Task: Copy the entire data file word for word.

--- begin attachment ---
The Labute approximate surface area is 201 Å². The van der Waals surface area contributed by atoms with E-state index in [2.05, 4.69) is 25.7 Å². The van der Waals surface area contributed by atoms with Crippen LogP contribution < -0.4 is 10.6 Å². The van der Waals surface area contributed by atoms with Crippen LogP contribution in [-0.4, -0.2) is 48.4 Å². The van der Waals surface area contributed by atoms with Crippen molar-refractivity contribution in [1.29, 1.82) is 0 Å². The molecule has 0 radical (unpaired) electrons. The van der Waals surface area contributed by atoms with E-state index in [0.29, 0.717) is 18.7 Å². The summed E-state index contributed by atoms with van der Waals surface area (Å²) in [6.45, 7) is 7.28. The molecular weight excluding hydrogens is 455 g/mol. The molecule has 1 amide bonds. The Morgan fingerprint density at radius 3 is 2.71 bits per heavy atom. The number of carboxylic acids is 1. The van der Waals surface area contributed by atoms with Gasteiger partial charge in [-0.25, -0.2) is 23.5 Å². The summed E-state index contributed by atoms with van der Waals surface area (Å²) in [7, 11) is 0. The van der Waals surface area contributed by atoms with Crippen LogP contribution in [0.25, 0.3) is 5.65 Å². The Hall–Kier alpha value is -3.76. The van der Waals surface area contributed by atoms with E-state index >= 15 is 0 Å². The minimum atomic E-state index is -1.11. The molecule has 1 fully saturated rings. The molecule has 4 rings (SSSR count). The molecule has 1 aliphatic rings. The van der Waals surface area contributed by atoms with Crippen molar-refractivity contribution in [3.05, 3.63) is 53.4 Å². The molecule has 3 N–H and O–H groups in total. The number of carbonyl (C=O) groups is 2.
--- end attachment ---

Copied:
The Labute approximate surface area is 201 Å². The van der Waals surface area contributed by atoms with E-state index in [2.05, 4.69) is 25.7 Å². The van der Waals surface area contributed by atoms with Crippen LogP contribution < -0.4 is 10.6 Å². The van der Waals surface area contributed by atoms with Crippen LogP contribution in [-0.4, -0.2) is 48.4 Å². The van der Waals surface area contributed by atoms with Crippen molar-refractivity contribution in [1.29, 1.82) is 0 Å². The molecule has 0 radical (unpaired) electrons. The van der Waals surface area contributed by atoms with E-state index in [0.29, 0.717) is 18.7 Å². The summed E-state index contributed by atoms with van der Waals surface area (Å²) in [6.45, 7) is 7.28. The molecular weight excluding hydrogens is 455 g/mol. The molecule has 1 amide bonds. The Morgan fingerprint density at radius 3 is 2.71 bits per heavy atom. The number of carboxylic acids is 1. The van der Waals surface area contributed by atoms with Gasteiger partial charge in [-0.25, -0.2) is 23.5 Å². The summed E-state index contributed by atoms with van der Waals surface area (Å²) in [7, 11) is 0. The van der Waals surface area contributed by atoms with Crippen LogP contribution in [0.25, 0.3) is 5.65 Å². The Hall–Kier alpha value is -3.76. The van der Waals surface area contributed by atoms with E-state index >= 15 is 0 Å². The minimum atomic E-state index is -1.11. The molecule has 1 fully saturated rings. The molecule has 4 rings (SSSR count). The molecule has 1 aliphatic rings. The van der Waals surface area contributed by atoms with Crippen molar-refractivity contribution in [3.05, 3.63) is 53.4 Å². The molecule has 3 N–H and O–H groups in total. The number of carbonyl (C=O) groups is 2.